Clinical utility and test-retest reliability of the Pliance X to measure the pressure beneath pressure garments in children post burn

Miss Jodie Wiseman1, Dr Megan Simons2, Professor Roy Kimble2, Dr Zephanie Tyack1

1Centre For Children’s Burns And Trauma Research, South Brisbane, Australia, 2Pegg Leditschke Children’s Burns Centre – Lady Cilento Children’s Hospital, South Brisbane, Australia


Despite widespread use of pressure garments for scar management in burn units, the applied pressure to the burn scar has rarely been assessed in research studies or in routine clinical practice. Thus evidence-based clinical decision-making regarding the fit and replacement of garments is difficult.


This presentation aims to review the test re-test reliability and the clinical utility (appropriate, accessible, practicable, and acceptable) of the Pliance X device (Novel). Data was obtained from a longitudinal cohort study of children wearing their first pressure garment post-burn and an ongoing randomised controlled trial investigating pressure garment effectiveness. A static and dynamic measurement was completed resulting in a mean pressure beneath the pressure garment in millimetres of mercury (mmHg).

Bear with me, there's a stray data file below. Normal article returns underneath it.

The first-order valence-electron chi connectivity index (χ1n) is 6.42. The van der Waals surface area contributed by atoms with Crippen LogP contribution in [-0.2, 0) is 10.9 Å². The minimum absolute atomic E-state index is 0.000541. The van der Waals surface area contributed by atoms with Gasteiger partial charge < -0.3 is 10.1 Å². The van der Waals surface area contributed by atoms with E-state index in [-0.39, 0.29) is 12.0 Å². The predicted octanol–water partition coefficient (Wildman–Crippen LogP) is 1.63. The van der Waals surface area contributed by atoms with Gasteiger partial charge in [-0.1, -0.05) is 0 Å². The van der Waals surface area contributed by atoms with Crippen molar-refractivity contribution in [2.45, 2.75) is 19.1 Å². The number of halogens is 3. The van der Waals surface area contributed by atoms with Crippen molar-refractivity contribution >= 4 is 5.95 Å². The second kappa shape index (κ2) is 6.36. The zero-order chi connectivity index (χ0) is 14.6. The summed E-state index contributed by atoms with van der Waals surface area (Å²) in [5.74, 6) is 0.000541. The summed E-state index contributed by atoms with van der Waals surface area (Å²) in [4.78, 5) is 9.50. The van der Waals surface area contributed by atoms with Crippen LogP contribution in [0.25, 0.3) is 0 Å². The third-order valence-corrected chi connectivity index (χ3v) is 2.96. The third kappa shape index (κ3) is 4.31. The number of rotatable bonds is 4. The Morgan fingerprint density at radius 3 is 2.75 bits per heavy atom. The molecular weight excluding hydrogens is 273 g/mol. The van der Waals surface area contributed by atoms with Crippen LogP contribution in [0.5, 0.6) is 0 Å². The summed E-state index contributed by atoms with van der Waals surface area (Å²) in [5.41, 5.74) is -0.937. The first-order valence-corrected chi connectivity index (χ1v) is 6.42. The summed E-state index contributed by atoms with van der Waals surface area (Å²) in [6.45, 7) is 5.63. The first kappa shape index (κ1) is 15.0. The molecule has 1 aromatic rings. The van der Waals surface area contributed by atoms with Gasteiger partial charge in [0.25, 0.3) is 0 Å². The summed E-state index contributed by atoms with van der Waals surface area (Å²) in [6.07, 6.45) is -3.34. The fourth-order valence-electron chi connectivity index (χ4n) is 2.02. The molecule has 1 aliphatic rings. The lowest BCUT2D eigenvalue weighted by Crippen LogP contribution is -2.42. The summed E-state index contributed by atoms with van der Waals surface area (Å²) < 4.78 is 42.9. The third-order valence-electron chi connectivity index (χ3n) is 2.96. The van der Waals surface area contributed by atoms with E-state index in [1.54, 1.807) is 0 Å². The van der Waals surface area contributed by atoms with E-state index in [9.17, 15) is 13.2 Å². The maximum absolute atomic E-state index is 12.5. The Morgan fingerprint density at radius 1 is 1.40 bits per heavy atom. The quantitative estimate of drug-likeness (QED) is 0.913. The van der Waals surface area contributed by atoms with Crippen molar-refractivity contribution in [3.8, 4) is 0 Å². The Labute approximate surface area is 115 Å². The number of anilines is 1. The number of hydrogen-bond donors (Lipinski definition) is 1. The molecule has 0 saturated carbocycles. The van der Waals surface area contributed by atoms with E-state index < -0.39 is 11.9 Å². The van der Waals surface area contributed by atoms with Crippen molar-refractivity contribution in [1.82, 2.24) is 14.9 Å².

Participants currently include 100 children aged 0 to 17 with a TBSA <40%. Test-retest reliability of the Pliance X was acceptable (ICC = 0.88). Measurements were fast to complete (10 seconds) however were unable to be completed on the whole garment or small digits due to the size of the probe. Other considerations include time to process raw data, high cost of the device, the need for multiple training sessions, a difficult to follow manual and only one Australian based representative.


Whilst reliability and some aspects of clinical utility were supported for the Pliance X, other options need to be explored for children with small digits, measuring the whole garment at one time and to reduce the time required to process data so that immediate evidence based clinical decision-making is possible.

Jodie is an Occupational Therapist who is undertaking her PhD with the Centre for Children’s Burns and Trauma Research, University of Queensland. Jodie’s research is investigating the effectiveness of non invasive burn scar management in children. Jodie is also currently working as a research assistant with the Centre for Children’s Burns and Trauma Research and has clinical experience across community, hospital and private practice settings.

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